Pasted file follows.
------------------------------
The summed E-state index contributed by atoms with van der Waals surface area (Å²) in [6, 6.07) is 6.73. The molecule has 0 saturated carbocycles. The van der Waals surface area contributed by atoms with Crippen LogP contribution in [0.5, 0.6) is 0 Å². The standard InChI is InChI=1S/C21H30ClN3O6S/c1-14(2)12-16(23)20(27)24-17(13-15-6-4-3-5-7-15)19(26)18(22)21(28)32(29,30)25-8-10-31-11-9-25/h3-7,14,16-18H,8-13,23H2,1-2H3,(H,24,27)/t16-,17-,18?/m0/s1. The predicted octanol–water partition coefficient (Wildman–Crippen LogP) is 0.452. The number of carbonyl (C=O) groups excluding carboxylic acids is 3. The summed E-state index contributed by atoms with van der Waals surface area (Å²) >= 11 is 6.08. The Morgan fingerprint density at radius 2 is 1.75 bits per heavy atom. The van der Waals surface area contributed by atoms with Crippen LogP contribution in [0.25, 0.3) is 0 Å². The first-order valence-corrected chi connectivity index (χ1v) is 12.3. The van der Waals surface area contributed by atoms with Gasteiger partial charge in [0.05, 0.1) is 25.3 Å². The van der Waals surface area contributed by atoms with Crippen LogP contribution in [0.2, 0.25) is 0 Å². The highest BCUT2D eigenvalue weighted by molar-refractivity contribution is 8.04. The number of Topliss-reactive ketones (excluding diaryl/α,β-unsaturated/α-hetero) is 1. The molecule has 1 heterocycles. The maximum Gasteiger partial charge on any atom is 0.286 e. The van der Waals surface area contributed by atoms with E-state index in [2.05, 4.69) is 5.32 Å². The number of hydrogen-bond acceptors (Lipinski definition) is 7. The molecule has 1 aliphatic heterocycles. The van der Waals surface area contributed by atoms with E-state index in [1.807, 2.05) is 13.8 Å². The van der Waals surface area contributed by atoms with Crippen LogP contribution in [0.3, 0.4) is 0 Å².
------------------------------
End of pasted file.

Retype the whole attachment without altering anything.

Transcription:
The summed E-state index contributed by atoms with van der Waals surface area (Å²) in [6, 6.07) is 6.73. The molecule has 0 saturated carbocycles. The van der Waals surface area contributed by atoms with Crippen LogP contribution in [0.5, 0.6) is 0 Å². The standard InChI is InChI=1S/C21H30ClN3O6S/c1-14(2)12-16(23)20(27)24-17(13-15-6-4-3-5-7-15)19(26)18(22)21(28)32(29,30)25-8-10-31-11-9-25/h3-7,14,16-18H,8-13,23H2,1-2H3,(H,24,27)/t16-,17-,18?/m0/s1. The predicted octanol–water partition coefficient (Wildman–Crippen LogP) is 0.452. The number of carbonyl (C=O) groups excluding carboxylic acids is 3. The summed E-state index contributed by atoms with van der Waals surface area (Å²) >= 11 is 6.08. The Morgan fingerprint density at radius 2 is 1.75 bits per heavy atom. The van der Waals surface area contributed by atoms with Crippen LogP contribution in [0.25, 0.3) is 0 Å². The first-order valence-corrected chi connectivity index (χ1v) is 12.3. The van der Waals surface area contributed by atoms with Gasteiger partial charge in [0.05, 0.1) is 25.3 Å². The van der Waals surface area contributed by atoms with Crippen LogP contribution in [0.2, 0.25) is 0 Å². The highest BCUT2D eigenvalue weighted by molar-refractivity contribution is 8.04. The number of Topliss-reactive ketones (excluding diaryl/α,β-unsaturated/α-hetero) is 1. The molecule has 1 heterocycles. The maximum Gasteiger partial charge on any atom is 0.286 e. The van der Waals surface area contributed by atoms with E-state index in [2.05, 4.69) is 5.32 Å². The number of hydrogen-bond acceptors (Lipinski definition) is 7. The molecule has 1 aliphatic heterocycles. The van der Waals surface area contributed by atoms with E-state index in [1.807, 2.05) is 13.8 Å². The van der Waals surface area contributed by atoms with Crippen LogP contribution in [0.3, 0.4) is 0 Å².